Lichen planus is a rash that typically occurs on the lower legs, ankles, forearms, and wrists. The spots that make up the rash of lichen planus are purple, slightly scaly bumps. It is often itchy. The rash can come and go, but is usually chronic.
When lichen planus occurs in the mouth, it is called oral lichen planus. It appears most commonly on the insides of the cheeks, gums, and tongue. In the mouth, lichen planus can look like white lacy streaks, fluid-filled blisters, or sores or ulcers that are particularly painful.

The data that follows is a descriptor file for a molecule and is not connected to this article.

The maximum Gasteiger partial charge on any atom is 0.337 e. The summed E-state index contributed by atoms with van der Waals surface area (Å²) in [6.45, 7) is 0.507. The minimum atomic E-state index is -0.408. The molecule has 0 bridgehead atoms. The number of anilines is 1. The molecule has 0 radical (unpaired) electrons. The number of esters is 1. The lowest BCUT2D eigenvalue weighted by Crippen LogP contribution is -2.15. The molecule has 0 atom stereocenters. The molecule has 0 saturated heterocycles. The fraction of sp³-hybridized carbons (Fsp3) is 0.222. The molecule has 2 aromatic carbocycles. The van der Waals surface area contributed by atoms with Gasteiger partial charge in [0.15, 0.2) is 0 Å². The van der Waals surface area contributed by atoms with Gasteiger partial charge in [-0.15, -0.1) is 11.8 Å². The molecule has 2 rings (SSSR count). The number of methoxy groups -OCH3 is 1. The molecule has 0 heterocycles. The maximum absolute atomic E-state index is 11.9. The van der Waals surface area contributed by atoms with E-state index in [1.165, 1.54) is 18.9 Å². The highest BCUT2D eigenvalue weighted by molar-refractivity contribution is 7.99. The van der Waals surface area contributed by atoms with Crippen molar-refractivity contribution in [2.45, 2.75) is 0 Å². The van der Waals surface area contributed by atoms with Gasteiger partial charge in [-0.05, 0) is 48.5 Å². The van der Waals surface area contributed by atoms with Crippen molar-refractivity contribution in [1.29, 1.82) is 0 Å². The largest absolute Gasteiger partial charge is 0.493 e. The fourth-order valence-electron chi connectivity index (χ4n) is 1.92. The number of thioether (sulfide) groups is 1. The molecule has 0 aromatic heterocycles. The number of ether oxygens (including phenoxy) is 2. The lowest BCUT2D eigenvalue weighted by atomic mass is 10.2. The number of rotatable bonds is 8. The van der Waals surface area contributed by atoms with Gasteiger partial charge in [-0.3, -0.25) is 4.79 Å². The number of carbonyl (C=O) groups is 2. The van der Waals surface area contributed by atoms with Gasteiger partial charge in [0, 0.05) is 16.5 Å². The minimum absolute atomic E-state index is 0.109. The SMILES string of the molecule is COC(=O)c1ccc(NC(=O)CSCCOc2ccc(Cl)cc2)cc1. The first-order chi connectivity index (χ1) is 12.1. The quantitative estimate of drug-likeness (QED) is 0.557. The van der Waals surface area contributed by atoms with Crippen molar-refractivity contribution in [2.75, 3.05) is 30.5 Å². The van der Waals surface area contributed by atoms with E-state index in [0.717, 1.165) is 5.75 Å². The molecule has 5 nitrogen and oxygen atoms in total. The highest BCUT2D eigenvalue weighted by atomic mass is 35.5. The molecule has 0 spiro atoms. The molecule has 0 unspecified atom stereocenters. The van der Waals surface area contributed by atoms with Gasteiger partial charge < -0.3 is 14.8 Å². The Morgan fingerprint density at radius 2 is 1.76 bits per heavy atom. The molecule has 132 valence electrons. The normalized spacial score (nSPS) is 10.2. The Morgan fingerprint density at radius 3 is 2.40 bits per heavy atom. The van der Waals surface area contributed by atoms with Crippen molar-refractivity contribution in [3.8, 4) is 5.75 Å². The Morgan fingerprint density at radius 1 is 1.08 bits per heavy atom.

Sometimes the cause of lichen planus is unknown. However, lichen planus-type rashes can occur as an allergic reaction to medications for high blood pressure, heart disease and arthritis. Lichen planus, on rare occasion, is associated with hepatitis C virus infection. Reactions to dental amalgam fillings may contribute to the oral lesions of lichen planus, and studies have shown that the lesions resolve after the fillings are replaced with another material.